There are a number of requirements to for an after-final amendment to qualify for this pilot program. The most important ones are:
- There is an outstanding final rejection of at least one claim
- An amendment is made to at least one independent claim that does not broaden the scope of that independent claim in any aspect
- A certification and request (on USPTO form PTO/SB/434) is filed with the responsive amendment
Importantly, the required amendment to an independent claim does not have to be a narrowing amendment. It could merely be a clarification or correction of an error. Also, the program does not preclude a broadening amendment to another claim.
How to Make an AFCP Request
The key to making an AFCP request is to submit the required USPTO form along with an after-final amendment that meets the eligibility requirements discussed above. These requests must be filed electronically and not in hard copy by mail. The request form looks like this:
Currently, there is no fee for this request. However, the USPTO has proposed an official fee requirement intended to go into effect in 2025.
The certification on the form indicates that the applicant is willing and able to conduct an interview. Nonetheless, substantive program materials contemplate that an applicant might later be unavailable or refuse an interview—contrary to what is stated at the end of section 8 of the USPTO’s certification and request form.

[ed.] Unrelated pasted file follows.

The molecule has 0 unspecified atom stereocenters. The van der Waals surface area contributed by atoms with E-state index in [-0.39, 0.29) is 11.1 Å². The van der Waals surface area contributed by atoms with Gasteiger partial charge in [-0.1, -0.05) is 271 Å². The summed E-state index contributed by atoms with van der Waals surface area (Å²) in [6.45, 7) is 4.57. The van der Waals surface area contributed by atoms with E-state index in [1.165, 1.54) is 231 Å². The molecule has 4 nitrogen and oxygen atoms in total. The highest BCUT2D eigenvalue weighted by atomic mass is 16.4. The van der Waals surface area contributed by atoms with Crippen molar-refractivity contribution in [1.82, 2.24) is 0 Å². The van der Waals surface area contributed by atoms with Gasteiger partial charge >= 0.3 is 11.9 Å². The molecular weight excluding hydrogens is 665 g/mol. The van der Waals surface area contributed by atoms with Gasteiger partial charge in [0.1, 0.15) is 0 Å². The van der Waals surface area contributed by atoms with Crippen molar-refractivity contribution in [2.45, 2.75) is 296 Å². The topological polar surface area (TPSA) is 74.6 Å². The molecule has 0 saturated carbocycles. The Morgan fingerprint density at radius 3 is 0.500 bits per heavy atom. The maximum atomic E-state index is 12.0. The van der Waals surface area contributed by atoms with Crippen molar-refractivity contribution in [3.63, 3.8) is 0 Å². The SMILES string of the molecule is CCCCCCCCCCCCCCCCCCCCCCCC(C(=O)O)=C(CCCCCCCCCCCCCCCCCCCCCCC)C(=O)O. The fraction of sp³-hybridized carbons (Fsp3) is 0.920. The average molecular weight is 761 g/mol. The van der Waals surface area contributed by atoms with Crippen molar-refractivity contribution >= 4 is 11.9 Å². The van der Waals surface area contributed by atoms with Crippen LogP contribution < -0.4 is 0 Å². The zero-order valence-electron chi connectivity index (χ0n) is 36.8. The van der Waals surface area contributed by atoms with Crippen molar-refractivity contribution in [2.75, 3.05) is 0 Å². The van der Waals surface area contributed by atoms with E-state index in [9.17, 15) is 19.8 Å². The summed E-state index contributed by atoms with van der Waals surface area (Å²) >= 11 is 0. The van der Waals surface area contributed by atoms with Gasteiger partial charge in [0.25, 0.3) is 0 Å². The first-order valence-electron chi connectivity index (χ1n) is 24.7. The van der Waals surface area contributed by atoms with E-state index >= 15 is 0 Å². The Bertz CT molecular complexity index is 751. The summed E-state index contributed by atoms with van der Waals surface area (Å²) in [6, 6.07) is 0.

Is an AFCP Request Worthwhile?
Is it worthwhile, or a good idea, to make an AFCP request? Every case is different and there is no one correct approach. From an applicant’s perspective, an AFCP request is relatively easy to file. And the time needed for an interview may be short and not by itself a deterrent to making a request. So an AFCP request is often worth making if an independent claim is being amended. Whether it is desirable to amend a claim merely to qualify for AFCP 2.0 is another question entirely, and not something automatically recommended as a general matter (but possibly worthwhile in some circumstances).
This program tends to be most effective with relatively straightforward amendments. Or with amendments resulting from an examiner interview. Amendments implementing something essentially already suggested by the prosecution history tend to get a lot of benefit from it.
But the additional time allocated by an AFCP 2.0 request is not that large. That is particularly true if significant searching and consideration by the examiner is necessitated by a given response. Substantial, complex, or extensive amendments and/or arguments often require more examiner time to evaluate. These might not be resolved through the program. Applicants cannot expect miracles. All this is to say that after-final practice runs up against the count system and the time examiners are willing and able to allot to handling applicant responses. AFCP 2.0 may give examiners a little more time, but whether that additional time is enough time will vary widely on a case-by-case basis.
Austen Zuege is an attorney at law and registered U.S. patent attorney in Minneapolis whose practice encompasses patents, trademarks, copyrights, domain name cybersquatting, IP agreements and licensing, freedom-to-operate studies, client counseling, and IP litigation. If you have patent, trademark, or other IP issues, he can help.